FARMERS TURN TO AGROFORESTRY
Villages adopt natural farming methods to brave climate impacts
Farmers of 60 villages of Madhya Pradesh have adopted natural farming methods to protect their crops from climate impacts. They were encouraged to adopt natural farming methods through the ‘Climate-Smart Villages’ project, initiated by the state government.
DEVELOPMENT VS. THE ENVIRONMENT
Rice farmers left in limbo after conservation crackdown in Cambodia’s Tonle Sap Lake
Rice farmers in the flood plains of Cambodia’s Tonle Sap Lake were evicted from their land after a government conservation crackdown in 2021, but ahead of the upcoming national election, officials are backpedaling, returning land to some farmers while leaving others uncertain of their fate.
Fight for survival: The battle to save the last Tapanuli orangutans
In 2017, the Tapanuli orangutan was identified as a new species of great ape — and immediately became the most endangered great ape on the planet, with a total population of less than 800. A 2021 study found that the great apes have lost almost 97.5% of their habitat over the past 130 years.
RESTORATION EFFORTS BY COMMUNITIES
Saving forests to protect coastal ecosystems in Japan
“Fish forests,” a type of protection forest in Japan, conserve watershed woodlands and offer benefits to coastal fisheries, including shade, soil erosion reduction, and the provision of nutrients. Beginning in the late 1980s, fishers across Japan started planting trees in coastal watersheds that feed into their fishing grounds. New research using environmental DNA metabarcoding analysis confirms this works.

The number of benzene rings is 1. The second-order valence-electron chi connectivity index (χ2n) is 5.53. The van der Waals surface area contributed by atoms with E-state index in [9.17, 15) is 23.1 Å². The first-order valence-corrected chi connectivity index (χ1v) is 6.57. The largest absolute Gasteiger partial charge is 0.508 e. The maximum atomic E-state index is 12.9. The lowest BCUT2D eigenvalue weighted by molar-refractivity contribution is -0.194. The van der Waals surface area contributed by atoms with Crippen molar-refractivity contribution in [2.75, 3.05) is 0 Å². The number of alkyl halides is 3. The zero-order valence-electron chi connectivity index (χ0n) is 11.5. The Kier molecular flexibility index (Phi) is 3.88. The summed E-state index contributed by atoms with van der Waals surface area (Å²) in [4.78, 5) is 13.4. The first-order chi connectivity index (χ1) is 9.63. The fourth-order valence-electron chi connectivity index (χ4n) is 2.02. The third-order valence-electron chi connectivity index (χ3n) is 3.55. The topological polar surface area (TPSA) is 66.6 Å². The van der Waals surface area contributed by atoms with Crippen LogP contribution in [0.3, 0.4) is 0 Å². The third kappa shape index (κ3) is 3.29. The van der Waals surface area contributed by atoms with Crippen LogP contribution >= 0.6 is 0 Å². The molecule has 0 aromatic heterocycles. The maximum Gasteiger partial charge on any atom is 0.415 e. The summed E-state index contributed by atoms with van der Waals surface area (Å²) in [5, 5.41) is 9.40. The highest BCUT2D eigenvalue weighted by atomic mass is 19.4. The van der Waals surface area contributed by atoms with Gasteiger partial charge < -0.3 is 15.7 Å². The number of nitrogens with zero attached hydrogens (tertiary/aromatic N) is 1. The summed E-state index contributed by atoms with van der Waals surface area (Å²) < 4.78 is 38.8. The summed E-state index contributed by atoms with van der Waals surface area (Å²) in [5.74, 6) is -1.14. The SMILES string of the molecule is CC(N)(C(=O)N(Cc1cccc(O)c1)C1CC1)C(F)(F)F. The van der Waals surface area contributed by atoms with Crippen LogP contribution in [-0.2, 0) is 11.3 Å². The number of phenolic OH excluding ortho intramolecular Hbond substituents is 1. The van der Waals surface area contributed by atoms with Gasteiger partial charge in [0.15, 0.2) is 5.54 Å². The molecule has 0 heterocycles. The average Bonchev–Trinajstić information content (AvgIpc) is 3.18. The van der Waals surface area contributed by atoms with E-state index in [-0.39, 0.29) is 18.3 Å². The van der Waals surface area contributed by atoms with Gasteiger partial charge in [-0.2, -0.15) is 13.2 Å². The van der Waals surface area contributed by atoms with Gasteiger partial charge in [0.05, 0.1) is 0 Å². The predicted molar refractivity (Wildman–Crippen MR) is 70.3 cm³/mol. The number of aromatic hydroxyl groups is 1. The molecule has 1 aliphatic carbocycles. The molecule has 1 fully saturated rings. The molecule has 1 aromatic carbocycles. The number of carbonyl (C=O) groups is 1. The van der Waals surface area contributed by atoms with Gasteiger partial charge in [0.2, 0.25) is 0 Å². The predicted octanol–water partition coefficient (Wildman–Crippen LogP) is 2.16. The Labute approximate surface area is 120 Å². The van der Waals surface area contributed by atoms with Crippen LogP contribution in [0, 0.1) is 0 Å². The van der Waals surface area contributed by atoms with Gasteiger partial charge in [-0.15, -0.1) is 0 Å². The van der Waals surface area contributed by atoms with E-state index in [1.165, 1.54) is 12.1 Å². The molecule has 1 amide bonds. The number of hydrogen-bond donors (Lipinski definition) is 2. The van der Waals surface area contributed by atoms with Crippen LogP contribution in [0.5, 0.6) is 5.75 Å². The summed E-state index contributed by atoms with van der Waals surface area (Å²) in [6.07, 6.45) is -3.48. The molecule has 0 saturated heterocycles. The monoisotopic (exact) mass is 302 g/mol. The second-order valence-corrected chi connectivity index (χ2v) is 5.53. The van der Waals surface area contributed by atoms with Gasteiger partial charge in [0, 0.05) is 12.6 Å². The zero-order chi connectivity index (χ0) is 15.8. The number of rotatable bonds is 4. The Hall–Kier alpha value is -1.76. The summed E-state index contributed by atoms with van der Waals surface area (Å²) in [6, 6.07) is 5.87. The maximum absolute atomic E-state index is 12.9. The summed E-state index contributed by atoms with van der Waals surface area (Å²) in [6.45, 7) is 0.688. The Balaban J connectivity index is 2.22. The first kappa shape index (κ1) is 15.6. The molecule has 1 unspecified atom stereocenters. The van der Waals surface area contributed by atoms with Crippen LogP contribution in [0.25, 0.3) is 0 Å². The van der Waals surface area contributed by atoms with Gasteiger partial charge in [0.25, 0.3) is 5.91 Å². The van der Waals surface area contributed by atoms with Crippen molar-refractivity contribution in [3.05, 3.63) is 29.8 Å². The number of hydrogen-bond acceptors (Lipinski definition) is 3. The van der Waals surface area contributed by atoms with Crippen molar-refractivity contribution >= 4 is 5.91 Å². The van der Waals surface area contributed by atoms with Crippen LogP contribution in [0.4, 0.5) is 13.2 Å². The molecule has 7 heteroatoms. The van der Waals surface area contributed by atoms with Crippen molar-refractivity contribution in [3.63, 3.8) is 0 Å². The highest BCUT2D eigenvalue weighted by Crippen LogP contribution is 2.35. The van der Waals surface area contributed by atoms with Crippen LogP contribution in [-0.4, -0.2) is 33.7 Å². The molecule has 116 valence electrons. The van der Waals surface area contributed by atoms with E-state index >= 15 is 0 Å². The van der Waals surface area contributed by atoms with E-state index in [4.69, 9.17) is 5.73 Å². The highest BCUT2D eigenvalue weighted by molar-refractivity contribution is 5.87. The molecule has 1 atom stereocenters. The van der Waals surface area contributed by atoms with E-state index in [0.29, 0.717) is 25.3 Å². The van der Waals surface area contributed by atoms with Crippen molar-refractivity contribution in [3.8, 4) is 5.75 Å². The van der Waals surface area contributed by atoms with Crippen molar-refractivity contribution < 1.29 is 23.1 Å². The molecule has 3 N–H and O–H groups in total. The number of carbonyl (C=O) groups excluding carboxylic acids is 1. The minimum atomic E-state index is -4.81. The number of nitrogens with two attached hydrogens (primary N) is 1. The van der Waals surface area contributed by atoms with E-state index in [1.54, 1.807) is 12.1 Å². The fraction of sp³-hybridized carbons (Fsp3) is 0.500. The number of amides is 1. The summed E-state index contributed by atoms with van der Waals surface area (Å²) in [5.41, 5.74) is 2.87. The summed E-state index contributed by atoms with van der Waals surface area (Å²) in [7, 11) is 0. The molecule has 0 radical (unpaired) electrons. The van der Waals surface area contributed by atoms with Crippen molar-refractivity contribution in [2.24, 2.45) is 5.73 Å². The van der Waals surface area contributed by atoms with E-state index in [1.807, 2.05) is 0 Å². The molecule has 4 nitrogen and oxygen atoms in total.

CONSERVATION AND THE INDIGENOUS
“Don’t buy Brazilian gold,” says Indigenous leader Junior Hekurari Yanomami
When asked if he had a message for the world, Junior Hekurari Yanomami was emphatic: “Don’t buy Brazilian gold.” Junior, 36, from the Surucu community on Brazil’s largest and most famous Indigenous land, the Yanomami, met Mongabay for an interview last March.
Philippine tribe boosts livelihoods and conservation with civet poop coffee
In the forests of Mount Matutum, B’laan villagers have found a balance between improving their livelihoods and conserving the environment. The secret to their success comes from a surprising source – Asian palm civet poop. In Mount Matutum the civets roam free and villagers collect the coffee bean-filled civet poop from the forest floor.
TECHNOLOGY IN CONSERVATION
Female katydids risk their lives for love
In the first-ever radio telemetry study on insects in India, a canopy-dwelling katydid was fitted with a radio transmitter, and behavioural experiments were then conducted in the natural habitat of the katydid and bat. Females moved more often and farther than males for the purpose of mating and egg-laying. This makes female katydids more vulnerable to predation.
New research to identify pregnant sharks in Galápagos
In a bid to understand the reproductive state of sharks, a team of scientists developed and deployed new techniques for conducting underwater ultrasonography and collecting blood samples. The researchers collected blood samples while they swam with whale sharks in the Galapagos, and used a portable imaging system to take the ultrasound readings.
INTERVIEWS WITH CONSERVATION PLAYERS
Mapping deforestation and sustainable development in central India: Ruth deFries
Mongabay-India spoke to the environmental geographer, Ruth deFries, on central India, mapping deforestation, land management, and people-centric conservation and development. The researcher who has extensively worked in the tropics to unpack deforestation using satellite data and field surveys, says understanding local drivers and the context of deforestation is crucial to reduce deforestation.
Studying India’s shrinking glaciers and water security: Anil Kulkarni
Glaciers in the western Himalayas are “actively under the degradation phase.” Glaciologist Anil Kulkarni says communicating about the uncertainties attached to glaciers with policymakers is one of the most challenging tasks. The remote sensing models developed by Kulkarni help understand the Himalayan cryosphere and also estimate glacier mass balance.